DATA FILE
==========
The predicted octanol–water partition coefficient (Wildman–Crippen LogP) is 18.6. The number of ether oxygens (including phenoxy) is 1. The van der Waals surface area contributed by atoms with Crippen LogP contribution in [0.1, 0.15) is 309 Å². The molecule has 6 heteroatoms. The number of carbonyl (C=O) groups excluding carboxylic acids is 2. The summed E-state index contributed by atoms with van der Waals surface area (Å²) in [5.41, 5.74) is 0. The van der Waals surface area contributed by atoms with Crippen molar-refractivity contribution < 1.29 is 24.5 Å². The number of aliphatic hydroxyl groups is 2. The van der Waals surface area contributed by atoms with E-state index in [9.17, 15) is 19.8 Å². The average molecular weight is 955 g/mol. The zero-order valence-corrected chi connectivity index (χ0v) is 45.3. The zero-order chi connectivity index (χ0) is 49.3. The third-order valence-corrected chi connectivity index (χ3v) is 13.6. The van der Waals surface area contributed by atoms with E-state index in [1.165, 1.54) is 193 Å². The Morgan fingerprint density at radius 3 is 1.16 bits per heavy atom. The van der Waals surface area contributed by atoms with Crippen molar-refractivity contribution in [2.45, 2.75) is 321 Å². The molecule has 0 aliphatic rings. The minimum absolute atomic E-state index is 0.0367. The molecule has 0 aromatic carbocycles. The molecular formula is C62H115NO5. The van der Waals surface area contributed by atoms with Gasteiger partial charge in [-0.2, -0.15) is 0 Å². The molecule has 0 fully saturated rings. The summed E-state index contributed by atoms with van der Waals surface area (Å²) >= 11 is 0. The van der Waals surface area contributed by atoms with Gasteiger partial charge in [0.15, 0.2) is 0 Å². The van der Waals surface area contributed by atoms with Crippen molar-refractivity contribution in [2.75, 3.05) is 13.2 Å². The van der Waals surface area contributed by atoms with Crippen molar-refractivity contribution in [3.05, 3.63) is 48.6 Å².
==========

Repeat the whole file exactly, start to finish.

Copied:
The predicted octanol–water partition coefficient (Wildman–Crippen LogP) is 18.6. The number of ether oxygens (including phenoxy) is 1. The van der Waals surface area contributed by atoms with Crippen LogP contribution in [0.1, 0.15) is 309 Å². The molecule has 6 heteroatoms. The number of carbonyl (C=O) groups excluding carboxylic acids is 2. The summed E-state index contributed by atoms with van der Waals surface area (Å²) in [5.41, 5.74) is 0. The van der Waals surface area contributed by atoms with Crippen molar-refractivity contribution < 1.29 is 24.5 Å². The number of aliphatic hydroxyl groups is 2. The van der Waals surface area contributed by atoms with E-state index in [9.17, 15) is 19.8 Å². The average molecular weight is 955 g/mol. The zero-order valence-corrected chi connectivity index (χ0v) is 45.3. The zero-order chi connectivity index (χ0) is 49.3. The third-order valence-corrected chi connectivity index (χ3v) is 13.6. The van der Waals surface area contributed by atoms with E-state index in [1.165, 1.54) is 193 Å². The Morgan fingerprint density at radius 3 is 1.16 bits per heavy atom. The van der Waals surface area contributed by atoms with Crippen molar-refractivity contribution in [2.45, 2.75) is 321 Å². The molecule has 0 aliphatic rings. The minimum absolute atomic E-state index is 0.0367. The molecule has 0 aromatic carbocycles. The molecular formula is C62H115NO5. The van der Waals surface area contributed by atoms with Gasteiger partial charge in [-0.2, -0.15) is 0 Å². The molecule has 0 fully saturated rings. The summed E-state index contributed by atoms with van der Waals surface area (Å²) >= 11 is 0. The van der Waals surface area contributed by atoms with Gasteiger partial charge in [0.15, 0.2) is 0 Å². The van der Waals surface area contributed by atoms with Crippen molar-refractivity contribution in [2.75, 3.05) is 13.2 Å². The van der Waals surface area contributed by atoms with Crippen molar-refractivity contribution in [3.05, 3.63) is 48.6 Å².